Release DetailsLABEL The End
RELEASED ON 1/23/2007
Antebellum Death 'N Roll
posted on 1/2007 By:
Though my memory of Phazm’s debut – Hate at First Seed – is fuzzy at best, I don’t recall it being quite as varied as this one. Antebellum Death ‘N Roll is entertaining and different, but arguably at the expense of cohesion, consistency, and balance. Still, though, I have to admit that it’s fun while it lasts.
While a significant portion of ADNR (“antebellum” means “before the war,” by the way) is blackened death metal, much of it is not. Despite its undeniable Southern twang, “How to Become a God” can be grouped in with numbers like “Hunger,” “Black ‘N’ Roll,” “Decay,” “The Bright Side of Death,” and “Mr. Toodling” – the slower ones rely heavily on bounce and groove to reach their ends while the faster ones have more in common with speedy BM. Other songs have characteristics that are also worth noting. For instance, the vocals in “So White, So Blue, So Cold” will remind some of Abbath (I, Immortal), as will other parts scattered here and there. Punk gets lobbed into the mix, too, during “My Darkest Desire,” which is reminiscent of present-day Darkthrone. Doom isn’t ignored either, appearing in “Burarum” and elsewhere intermittently. I also kept thinking of latter-day Entombed during parts of ADNR. Most baffling, however, is the interludes that come out of left field – mainly due to the instruments utilized. “Damballah” employs the didgeridoo and is littered with soundclips, while “Sabbath” and “Lorelindorenan” are instrumentals that feature acoustic guitar and harmonica. To be honest, the line above consists of conjectures, so it is possible that those instruments were not involved or, more likely, were products of synthesizers.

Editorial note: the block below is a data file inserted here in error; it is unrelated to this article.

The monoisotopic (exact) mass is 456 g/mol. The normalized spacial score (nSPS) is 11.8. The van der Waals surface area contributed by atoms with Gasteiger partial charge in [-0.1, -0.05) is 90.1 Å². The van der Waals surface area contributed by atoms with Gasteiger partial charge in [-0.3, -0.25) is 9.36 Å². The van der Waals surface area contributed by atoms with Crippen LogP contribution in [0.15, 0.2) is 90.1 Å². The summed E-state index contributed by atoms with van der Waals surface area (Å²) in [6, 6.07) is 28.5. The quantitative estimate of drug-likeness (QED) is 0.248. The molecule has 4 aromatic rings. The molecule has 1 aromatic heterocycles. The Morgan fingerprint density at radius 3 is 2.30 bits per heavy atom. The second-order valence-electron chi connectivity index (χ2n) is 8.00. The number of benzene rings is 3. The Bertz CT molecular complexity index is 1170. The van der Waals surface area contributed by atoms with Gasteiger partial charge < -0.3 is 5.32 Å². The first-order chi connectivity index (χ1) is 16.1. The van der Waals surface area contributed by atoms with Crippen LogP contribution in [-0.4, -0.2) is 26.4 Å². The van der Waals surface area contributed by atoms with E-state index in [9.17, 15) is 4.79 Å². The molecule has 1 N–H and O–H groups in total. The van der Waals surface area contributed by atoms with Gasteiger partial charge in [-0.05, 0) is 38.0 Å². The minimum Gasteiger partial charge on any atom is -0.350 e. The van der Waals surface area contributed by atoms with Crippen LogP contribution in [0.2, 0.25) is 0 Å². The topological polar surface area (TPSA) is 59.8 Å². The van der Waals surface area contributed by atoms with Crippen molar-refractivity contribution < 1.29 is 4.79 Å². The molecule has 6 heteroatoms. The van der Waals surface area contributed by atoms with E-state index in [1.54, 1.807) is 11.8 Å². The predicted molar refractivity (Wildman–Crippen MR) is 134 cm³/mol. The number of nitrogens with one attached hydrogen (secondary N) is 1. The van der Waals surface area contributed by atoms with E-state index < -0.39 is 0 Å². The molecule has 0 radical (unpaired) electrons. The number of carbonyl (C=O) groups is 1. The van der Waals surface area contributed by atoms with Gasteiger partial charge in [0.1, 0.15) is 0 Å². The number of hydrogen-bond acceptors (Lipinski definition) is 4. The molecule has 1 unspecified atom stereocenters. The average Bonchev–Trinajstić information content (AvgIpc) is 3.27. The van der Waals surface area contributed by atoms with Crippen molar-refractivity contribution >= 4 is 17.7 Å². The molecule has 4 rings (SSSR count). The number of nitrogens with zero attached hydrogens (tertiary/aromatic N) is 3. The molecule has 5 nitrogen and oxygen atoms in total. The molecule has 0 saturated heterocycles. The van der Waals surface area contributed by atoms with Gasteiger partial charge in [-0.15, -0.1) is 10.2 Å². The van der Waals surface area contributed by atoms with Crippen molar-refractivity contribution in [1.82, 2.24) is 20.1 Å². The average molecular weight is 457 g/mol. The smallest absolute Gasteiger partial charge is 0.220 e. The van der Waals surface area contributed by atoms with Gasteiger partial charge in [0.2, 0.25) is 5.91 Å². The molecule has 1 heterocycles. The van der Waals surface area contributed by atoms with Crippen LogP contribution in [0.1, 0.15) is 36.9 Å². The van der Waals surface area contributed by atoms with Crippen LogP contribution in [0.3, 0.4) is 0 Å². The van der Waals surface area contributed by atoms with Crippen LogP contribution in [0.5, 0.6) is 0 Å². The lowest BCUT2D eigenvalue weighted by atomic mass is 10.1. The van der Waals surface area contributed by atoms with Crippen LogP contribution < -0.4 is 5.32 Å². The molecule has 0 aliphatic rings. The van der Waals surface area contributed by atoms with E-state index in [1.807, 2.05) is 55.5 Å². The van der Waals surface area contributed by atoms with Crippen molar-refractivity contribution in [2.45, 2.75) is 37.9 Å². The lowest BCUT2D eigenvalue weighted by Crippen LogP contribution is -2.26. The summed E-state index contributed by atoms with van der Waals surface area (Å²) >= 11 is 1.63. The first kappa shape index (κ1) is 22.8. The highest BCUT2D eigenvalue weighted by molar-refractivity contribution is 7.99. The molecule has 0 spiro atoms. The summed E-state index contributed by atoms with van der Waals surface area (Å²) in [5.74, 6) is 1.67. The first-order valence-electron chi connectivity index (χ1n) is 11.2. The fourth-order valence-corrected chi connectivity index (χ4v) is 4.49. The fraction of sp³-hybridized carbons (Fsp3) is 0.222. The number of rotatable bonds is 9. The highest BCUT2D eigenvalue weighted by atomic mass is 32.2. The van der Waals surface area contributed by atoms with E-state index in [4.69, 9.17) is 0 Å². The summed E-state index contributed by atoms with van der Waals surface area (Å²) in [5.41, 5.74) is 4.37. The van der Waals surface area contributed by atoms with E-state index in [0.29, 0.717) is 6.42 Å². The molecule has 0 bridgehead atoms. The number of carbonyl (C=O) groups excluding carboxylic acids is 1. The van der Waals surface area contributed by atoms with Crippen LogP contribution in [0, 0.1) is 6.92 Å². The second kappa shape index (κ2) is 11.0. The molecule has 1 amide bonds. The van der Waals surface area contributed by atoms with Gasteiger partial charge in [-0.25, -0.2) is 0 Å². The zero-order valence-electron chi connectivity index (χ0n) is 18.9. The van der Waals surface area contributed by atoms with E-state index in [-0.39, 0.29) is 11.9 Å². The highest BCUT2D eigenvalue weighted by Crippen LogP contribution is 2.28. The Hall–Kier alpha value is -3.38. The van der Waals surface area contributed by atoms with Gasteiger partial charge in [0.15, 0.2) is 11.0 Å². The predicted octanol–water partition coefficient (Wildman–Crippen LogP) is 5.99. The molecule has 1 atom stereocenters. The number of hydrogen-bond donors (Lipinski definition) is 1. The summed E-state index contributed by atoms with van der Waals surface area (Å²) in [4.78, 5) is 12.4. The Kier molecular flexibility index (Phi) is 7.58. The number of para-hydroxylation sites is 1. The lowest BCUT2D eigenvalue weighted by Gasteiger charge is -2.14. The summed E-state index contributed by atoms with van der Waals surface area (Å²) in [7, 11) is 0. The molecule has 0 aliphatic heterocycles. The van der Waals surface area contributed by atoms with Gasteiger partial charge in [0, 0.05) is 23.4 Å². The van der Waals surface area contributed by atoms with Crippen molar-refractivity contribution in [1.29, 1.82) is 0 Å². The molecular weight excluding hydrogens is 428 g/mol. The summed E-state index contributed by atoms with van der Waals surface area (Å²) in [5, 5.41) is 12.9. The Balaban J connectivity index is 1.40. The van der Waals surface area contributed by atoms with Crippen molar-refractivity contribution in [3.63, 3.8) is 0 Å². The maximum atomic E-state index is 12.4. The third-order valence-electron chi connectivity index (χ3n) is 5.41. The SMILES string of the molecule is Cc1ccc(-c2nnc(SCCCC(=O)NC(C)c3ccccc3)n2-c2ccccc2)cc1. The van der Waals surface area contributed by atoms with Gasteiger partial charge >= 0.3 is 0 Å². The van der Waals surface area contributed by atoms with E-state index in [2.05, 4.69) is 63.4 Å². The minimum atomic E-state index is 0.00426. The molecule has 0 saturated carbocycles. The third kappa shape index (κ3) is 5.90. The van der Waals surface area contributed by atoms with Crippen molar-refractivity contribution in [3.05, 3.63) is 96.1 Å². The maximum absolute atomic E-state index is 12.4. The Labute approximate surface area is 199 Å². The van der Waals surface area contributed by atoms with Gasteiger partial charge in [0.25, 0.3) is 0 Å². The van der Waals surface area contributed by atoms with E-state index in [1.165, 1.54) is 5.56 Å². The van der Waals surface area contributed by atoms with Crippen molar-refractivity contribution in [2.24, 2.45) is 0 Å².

What’s more bizarre than anything I’ve said thus far is that Phazm call France their home, and have ties to Scarve. At any rate – thanks to a unique approach, proficiency in all areas, and the incorporation of untraditional instruments (in regards to metal, that is) – Antebellum Death ‘N Roll succeeds more than it fails. Chances are you won’t be popping this in the CD player that often, but if you’re searching for something different, then this is it. Though the promo doesn’t have it, the other side of this DualDisc reportedly has a full DVD set, entitled “Live at l'Envers - Nancy ‘Cavehouse of the Loving Dead,’” so there’s that to consider, too.
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